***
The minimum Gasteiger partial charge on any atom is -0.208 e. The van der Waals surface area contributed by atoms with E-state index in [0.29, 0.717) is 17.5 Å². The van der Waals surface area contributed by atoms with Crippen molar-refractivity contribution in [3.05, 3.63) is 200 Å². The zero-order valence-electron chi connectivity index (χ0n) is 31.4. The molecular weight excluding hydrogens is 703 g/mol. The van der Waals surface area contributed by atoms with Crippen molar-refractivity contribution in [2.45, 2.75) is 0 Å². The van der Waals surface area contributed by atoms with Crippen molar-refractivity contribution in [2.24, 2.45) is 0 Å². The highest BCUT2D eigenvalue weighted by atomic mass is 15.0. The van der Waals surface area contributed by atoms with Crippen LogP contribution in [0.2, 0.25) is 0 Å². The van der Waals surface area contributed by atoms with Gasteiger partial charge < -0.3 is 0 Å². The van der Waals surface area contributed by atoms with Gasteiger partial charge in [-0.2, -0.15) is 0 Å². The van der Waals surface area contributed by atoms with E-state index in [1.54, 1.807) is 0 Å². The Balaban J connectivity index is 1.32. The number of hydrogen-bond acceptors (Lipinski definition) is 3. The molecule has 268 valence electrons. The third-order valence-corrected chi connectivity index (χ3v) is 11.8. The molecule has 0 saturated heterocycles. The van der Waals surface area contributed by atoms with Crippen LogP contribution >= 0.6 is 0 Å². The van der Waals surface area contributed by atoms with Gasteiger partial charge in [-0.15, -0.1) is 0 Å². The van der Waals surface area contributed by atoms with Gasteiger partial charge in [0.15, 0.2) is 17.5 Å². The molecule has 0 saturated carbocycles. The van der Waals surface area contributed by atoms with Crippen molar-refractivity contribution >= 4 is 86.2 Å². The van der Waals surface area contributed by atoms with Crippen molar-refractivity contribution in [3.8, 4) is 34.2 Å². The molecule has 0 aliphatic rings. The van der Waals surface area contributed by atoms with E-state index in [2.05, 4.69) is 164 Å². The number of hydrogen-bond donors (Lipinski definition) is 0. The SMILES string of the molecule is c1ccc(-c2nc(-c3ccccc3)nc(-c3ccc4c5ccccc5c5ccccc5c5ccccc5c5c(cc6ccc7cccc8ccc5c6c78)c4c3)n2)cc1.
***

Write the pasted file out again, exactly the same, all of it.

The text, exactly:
The minimum Gasteiger partial charge on any atom is -0.208 e. The van der Waals surface area contributed by atoms with E-state index in [0.29, 0.717) is 17.5 Å². The van der Waals surface area contributed by atoms with Crippen molar-refractivity contribution in [3.05, 3.63) is 200 Å². The zero-order valence-electron chi connectivity index (χ0n) is 31.4. The molecular weight excluding hydrogens is 703 g/mol. The van der Waals surface area contributed by atoms with Crippen molar-refractivity contribution in [2.45, 2.75) is 0 Å². The van der Waals surface area contributed by atoms with Crippen molar-refractivity contribution in [2.24, 2.45) is 0 Å². The highest BCUT2D eigenvalue weighted by atomic mass is 15.0. The van der Waals surface area contributed by atoms with Crippen LogP contribution in [0.2, 0.25) is 0 Å². The van der Waals surface area contributed by atoms with Gasteiger partial charge < -0.3 is 0 Å². The van der Waals surface area contributed by atoms with Gasteiger partial charge in [-0.2, -0.15) is 0 Å². The van der Waals surface area contributed by atoms with E-state index in [1.54, 1.807) is 0 Å². The Balaban J connectivity index is 1.32. The number of hydrogen-bond acceptors (Lipinski definition) is 3. The molecule has 268 valence electrons. The third-order valence-corrected chi connectivity index (χ3v) is 11.8. The molecule has 0 saturated heterocycles. The van der Waals surface area contributed by atoms with Crippen LogP contribution >= 0.6 is 0 Å². The van der Waals surface area contributed by atoms with Gasteiger partial charge in [-0.15, -0.1) is 0 Å². The van der Waals surface area contributed by atoms with Gasteiger partial charge in [0.15, 0.2) is 17.5 Å². The molecule has 0 saturated carbocycles. The van der Waals surface area contributed by atoms with Crippen molar-refractivity contribution >= 4 is 86.2 Å². The van der Waals surface area contributed by atoms with Crippen molar-refractivity contribution in [3.8, 4) is 34.2 Å². The molecule has 0 aliphatic rings. The van der Waals surface area contributed by atoms with E-state index in [2.05, 4.69) is 164 Å². The number of hydrogen-bond donors (Lipinski definition) is 0. The SMILES string of the molecule is c1ccc(-c2nc(-c3ccccc3)nc(-c3ccc4c5ccccc5c5ccccc5c5ccccc5c5c(cc6ccc7cccc8ccc5c6c78)c4c3)n2)cc1.